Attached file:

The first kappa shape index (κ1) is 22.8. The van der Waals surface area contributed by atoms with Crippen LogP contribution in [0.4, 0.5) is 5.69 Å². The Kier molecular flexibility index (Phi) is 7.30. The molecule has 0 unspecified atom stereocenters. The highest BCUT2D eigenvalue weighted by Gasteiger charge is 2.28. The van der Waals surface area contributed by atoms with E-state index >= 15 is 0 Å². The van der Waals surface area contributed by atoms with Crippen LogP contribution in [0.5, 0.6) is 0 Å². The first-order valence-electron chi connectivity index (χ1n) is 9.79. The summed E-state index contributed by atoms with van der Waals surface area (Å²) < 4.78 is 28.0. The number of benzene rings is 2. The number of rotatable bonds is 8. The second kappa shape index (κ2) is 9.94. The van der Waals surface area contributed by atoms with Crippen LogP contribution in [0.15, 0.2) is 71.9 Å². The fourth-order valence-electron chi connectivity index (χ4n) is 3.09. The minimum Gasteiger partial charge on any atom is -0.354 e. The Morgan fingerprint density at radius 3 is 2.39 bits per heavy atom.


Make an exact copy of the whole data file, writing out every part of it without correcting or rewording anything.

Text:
The first kappa shape index (κ1) is 22.8. The van der Waals surface area contributed by atoms with Crippen LogP contribution in [0.4, 0.5) is 5.69 Å². The Kier molecular flexibility index (Phi) is 7.30. The molecule has 0 unspecified atom stereocenters. The highest BCUT2D eigenvalue weighted by Gasteiger charge is 2.28. The van der Waals surface area contributed by atoms with E-state index >= 15 is 0 Å². The van der Waals surface area contributed by atoms with Crippen LogP contribution in [0.5, 0.6) is 0 Å². The first-order valence-electron chi connectivity index (χ1n) is 9.79. The summed E-state index contributed by atoms with van der Waals surface area (Å²) < 4.78 is 28.0. The number of benzene rings is 2. The number of rotatable bonds is 8. The second kappa shape index (κ2) is 9.94. The van der Waals surface area contributed by atoms with Crippen LogP contribution in [0.15, 0.2) is 71.9 Å². The fourth-order valence-electron chi connectivity index (χ4n) is 3.09. The minimum Gasteiger partial charge on any atom is -0.354 e. The Morgan fingerprint density at radius 3 is 2.39 bits per heavy atom.